HAU student placement study
Charolais sired steers reached 400kgs target deadweight one month earlier than other Continental crosses on a specialist finishing unit and thereby achieved a £54 a head profit margin over all others, according to findings from a large scale study. Furthermore, the trends persisted among the Charolais cross heifers which consistently finished to 365kg target deadweight 12 days faster than the remainder.
Those findings concluded a 12 month placement report by Harper Adams University BSc Hons Ag student, Drew Patrick on James Burnett’s Newark based finishing unit with 6,500 head annual turnover. Of that total, approximately 40% were Charolais crosses.
The study which was designed to investigate how the unit could improve its efficiency, took in 1,000 Continental cattle bought in the store ring throughout England and Wales at an average 450kg liveweight and introduced to a TMR diet including vegetable waste, brewer’s grains, pot ale syrup, forage maize and straw. Average time to finishing was 110 days.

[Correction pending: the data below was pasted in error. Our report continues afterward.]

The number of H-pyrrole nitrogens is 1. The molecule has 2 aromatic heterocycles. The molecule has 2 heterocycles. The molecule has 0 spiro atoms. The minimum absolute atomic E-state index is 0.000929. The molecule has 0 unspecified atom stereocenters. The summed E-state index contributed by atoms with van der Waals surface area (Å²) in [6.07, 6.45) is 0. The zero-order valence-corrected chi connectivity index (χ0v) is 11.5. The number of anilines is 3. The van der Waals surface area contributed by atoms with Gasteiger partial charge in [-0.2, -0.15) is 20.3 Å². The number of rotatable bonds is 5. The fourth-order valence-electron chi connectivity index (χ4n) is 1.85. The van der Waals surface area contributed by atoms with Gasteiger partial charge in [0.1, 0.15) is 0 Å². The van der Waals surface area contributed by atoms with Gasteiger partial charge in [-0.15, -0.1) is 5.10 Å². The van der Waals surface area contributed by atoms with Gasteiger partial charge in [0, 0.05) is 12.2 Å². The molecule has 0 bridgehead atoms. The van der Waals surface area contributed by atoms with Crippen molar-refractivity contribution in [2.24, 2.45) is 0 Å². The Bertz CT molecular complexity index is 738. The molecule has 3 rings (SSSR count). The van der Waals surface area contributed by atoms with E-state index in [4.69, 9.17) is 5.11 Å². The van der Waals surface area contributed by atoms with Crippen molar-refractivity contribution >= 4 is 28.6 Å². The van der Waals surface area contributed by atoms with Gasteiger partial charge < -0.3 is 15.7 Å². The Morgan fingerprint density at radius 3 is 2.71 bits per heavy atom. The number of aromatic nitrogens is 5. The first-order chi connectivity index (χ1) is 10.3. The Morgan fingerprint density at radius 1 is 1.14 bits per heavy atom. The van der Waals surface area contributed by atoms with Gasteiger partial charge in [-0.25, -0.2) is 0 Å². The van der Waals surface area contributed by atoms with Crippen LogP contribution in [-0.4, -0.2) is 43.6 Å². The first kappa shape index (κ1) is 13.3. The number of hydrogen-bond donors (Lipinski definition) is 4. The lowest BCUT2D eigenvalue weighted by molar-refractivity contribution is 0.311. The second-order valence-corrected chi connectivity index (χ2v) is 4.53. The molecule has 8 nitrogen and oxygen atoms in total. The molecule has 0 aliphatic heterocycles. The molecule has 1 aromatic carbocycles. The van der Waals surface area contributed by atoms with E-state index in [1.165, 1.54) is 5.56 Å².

Drew explains: “The Charolais cross steers were ready for slaughter at an average 395kg deadweight, 27 days sooner than any of the other cattle in the shed, demonstrating that they have greater genetic potential to grow faster on the same finishing diet and within the same system, and thereby reduce the number of days to slaughter.
“The one month differential has the potential for huge impact on a large unit like the Burnett’s. In fact, if this unit swapped all its Continental cattle for Charolais crosses, then it could improve profits by over £150,000 per annum, a figure that confirms faster growth rates and accompanying feed efficiency can reduce both variable and fixed costs. In addition, finishing Charolais crosses provides the opportunity to increase cattle turnover and subsequent cash turnover.”